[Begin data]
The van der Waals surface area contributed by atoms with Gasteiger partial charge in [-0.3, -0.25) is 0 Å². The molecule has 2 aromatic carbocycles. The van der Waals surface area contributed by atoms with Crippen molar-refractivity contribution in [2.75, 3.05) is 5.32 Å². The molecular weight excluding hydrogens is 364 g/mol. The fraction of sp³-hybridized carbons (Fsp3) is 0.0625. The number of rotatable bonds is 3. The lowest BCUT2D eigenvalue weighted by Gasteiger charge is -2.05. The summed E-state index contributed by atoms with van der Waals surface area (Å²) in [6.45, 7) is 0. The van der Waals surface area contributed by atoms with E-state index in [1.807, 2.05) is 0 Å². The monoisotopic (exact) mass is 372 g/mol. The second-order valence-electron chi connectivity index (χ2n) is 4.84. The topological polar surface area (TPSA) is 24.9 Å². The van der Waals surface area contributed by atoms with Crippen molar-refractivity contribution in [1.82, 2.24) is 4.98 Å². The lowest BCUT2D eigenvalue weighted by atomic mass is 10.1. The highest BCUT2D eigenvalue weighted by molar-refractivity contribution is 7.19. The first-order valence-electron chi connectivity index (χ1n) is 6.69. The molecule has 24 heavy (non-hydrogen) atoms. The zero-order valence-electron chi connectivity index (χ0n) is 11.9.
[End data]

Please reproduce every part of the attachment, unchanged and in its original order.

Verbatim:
The van der Waals surface area contributed by atoms with Gasteiger partial charge in [-0.3, -0.25) is 0 Å². The molecule has 2 aromatic carbocycles. The van der Waals surface area contributed by atoms with Crippen molar-refractivity contribution in [2.75, 3.05) is 5.32 Å². The molecular weight excluding hydrogens is 364 g/mol. The fraction of sp³-hybridized carbons (Fsp3) is 0.0625. The number of rotatable bonds is 3. The lowest BCUT2D eigenvalue weighted by Gasteiger charge is -2.05. The summed E-state index contributed by atoms with van der Waals surface area (Å²) in [6.45, 7) is 0. The van der Waals surface area contributed by atoms with E-state index in [1.807, 2.05) is 0 Å². The monoisotopic (exact) mass is 372 g/mol. The second-order valence-electron chi connectivity index (χ2n) is 4.84. The topological polar surface area (TPSA) is 24.9 Å². The van der Waals surface area contributed by atoms with Crippen molar-refractivity contribution in [1.82, 2.24) is 4.98 Å². The lowest BCUT2D eigenvalue weighted by atomic mass is 10.1. The highest BCUT2D eigenvalue weighted by molar-refractivity contribution is 7.19. The first-order valence-electron chi connectivity index (χ1n) is 6.69. The molecule has 24 heavy (non-hydrogen) atoms. The zero-order valence-electron chi connectivity index (χ0n) is 11.9.